How difficult is Ironman Wales?
Very tough. It’s got a reputation for being one of the toughest Ironman races in Europe and the saying goes – whatever time you get for a normal Ironman, add 1 hour! The difficulty comes from the hills and the weather which can often be pretty nasty.
The biggest hill is on the bike – Heartbreak Hill they call it and it is insanely long and steep. Luckily the crowds are packed in at the top so it spurs you on to crest.
The swim lay out is hard. You have to get out and run along the beach halfway through the run and everyone is bunching up and shoulder-barging a bit. Also the run from the beach up to T1 is not to be underestimated.
The actual run is down and up all the way. 5 km up 5km down with long sloping climbs. Tip – try not to walk as it’ll be harder to start running again on a slope!
What was the atmosphere like in the crowds and among the racers?
Atmosphere is one of this event’s best aspects. Many of the triathletes are first timers so you get a good informal bit of fun amongst races. Lots of good chats on the bike course.
The crowds though are amazing with thousands of people in town for the event. Everyone has their name on their number bib so people shout out and are really supportive. Especially people in pubs that line the route!
What is there to do Apres Race?
Tenby isn’t a big town but it goes all out for triathletes every year so why not make a weekend of it?! Here’s the tourism website for the area. Another, less busy option for accommodation is Saundersfoot which is very close and less busy.
My Race Diary
By Sophie Robert
1st time triathlete, experience endurance athlete
Time: 12hrs 56mins
Position: 8th in category
It was one of the best days of my life. An exercise in how deep you can dig! The hardest part for me was halfway through the bike when I was in lots of pain and really felt tired.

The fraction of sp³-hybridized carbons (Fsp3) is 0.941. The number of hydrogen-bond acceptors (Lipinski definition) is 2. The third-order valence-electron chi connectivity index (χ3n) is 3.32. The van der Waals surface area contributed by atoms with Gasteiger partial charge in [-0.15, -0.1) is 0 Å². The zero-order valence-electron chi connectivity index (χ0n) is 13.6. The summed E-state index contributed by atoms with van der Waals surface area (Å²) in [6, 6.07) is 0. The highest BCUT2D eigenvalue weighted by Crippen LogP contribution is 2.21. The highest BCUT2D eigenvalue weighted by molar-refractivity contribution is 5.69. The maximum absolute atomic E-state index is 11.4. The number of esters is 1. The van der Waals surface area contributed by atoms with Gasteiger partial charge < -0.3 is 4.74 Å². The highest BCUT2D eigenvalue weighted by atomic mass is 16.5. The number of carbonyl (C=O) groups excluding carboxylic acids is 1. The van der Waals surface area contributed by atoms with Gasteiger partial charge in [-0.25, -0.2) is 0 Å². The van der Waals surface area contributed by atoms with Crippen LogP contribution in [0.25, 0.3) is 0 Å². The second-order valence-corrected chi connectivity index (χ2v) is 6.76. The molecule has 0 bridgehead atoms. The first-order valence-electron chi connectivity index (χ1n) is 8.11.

Running was my weakest part training-wise but then once I got the first lap of the run over, I felt I like ‘I can do this!’ and really started enjoying it all. Seeing the sun setting on the last 2 laps with all my family there to support me was incredible. I feel really proud to have completed the race as Ironman is such a good marker of universal resect – especially Ironman Wales!
For more information on Sophie’s race plus more on her incredible challenges – see her website here.
Other iron distance races reviewed
- Ironman Europe Big 2014 (trireview.co.uk)
- Journey back to Ironman (back2ironman.wordpress.com)
- Ironman Tattoo (imborntotri.wordpress.com)
- Ironman to Bring 70.3-Mile Triathlon to New Jersey in September (backofthepacker.wordpress.com)
- Hello! (birchmatthew.wordpress.com)
- Ironman to Bring 70.3-Mile Triathlon to New Jersey in September (sykose.com)
- Brits flock to Ironman 70.3 Mallorca (joetidy.wordpress.com)
- Ironman Wales 2013: More than 1,500 tackle one of endurance sport’s toughest tests (walesonline.co.uk)
- Ironman Wales (amateurironman.wordpress.com)